Japan launched a radar reconnaissance satellite on Sunday morning believed to be its most sophisticated ever, various Japanese media outlets reported.
The launch was performed from the Tanegashima Space Center in the Kagoshima Prefecture in the south of Japan at 10:21 local time (01:30 GMT). The satellite was taken into orbit by the Mitsubishi Heavy Industries H-2A (H-IIA) carrier rocket.
This is the fifth spy satellite that Japan has launched to monitor military movements in South Korea and China. It will allow the capture of high resolution images during night and through clouds. The other four Japanese satellites that are orbiting the Earth include two optical imaging spacecraft and two radar imagers.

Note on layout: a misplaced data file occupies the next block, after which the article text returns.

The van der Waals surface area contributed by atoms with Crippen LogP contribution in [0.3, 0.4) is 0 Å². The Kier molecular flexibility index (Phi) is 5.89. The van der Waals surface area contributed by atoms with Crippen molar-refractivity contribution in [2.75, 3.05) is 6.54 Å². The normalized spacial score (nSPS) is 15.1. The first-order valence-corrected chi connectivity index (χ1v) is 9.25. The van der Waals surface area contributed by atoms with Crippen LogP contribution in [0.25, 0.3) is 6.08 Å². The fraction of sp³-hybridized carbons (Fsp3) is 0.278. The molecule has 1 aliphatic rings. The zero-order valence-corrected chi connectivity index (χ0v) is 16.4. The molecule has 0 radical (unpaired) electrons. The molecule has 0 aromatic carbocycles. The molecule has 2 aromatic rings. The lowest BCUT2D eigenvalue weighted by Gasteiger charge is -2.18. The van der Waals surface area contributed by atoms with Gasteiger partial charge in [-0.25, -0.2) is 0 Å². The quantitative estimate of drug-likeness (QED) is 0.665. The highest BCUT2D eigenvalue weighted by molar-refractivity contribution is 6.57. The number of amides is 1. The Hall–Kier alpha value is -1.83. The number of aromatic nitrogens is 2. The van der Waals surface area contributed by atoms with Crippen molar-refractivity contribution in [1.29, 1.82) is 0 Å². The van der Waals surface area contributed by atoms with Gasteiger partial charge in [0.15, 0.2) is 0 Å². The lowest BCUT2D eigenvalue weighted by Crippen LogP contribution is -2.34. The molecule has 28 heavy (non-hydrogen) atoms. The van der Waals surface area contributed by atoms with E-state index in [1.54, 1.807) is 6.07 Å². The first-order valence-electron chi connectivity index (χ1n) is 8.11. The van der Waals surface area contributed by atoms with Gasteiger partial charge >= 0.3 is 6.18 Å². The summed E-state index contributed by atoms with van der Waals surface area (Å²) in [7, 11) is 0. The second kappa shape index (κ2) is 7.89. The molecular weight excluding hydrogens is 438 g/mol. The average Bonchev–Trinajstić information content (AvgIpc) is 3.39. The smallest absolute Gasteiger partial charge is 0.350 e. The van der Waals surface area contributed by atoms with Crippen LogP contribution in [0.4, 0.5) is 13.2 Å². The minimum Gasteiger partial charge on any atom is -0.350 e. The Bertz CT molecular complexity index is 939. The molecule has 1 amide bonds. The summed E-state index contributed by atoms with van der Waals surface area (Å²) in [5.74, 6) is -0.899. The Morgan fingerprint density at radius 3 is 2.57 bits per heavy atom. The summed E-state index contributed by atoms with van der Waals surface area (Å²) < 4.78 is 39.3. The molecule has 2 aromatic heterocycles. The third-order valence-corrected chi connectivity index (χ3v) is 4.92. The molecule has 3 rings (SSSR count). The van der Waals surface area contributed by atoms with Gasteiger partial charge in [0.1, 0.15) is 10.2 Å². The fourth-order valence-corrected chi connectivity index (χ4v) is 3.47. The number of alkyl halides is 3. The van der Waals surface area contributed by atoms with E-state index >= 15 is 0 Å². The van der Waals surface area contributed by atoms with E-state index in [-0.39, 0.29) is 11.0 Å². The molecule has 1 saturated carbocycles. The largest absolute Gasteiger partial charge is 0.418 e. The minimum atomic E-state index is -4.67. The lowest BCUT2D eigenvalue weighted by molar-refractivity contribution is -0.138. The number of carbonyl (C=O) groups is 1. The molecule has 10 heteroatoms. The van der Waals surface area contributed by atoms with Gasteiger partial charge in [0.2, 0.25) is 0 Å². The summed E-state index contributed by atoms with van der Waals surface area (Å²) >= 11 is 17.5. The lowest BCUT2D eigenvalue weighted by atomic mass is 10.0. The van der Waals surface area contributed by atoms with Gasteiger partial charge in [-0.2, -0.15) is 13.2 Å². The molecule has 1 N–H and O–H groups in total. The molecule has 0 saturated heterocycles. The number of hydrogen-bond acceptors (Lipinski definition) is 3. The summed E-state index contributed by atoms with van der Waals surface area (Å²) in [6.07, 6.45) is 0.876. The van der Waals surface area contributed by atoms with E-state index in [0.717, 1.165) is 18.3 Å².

Japan plans to launch another reconnaissance satellite in March, as part of the Information Gathering Satellite (IGS) series. The IGS program was initiated after North Korea attempted to launch a satellite in August 1998.
Prime Minister Shinzo Abe said in a statement that the government will build a reliable system for gathering information in order to boost the nation’s national security and enhance its crisis management capabilities.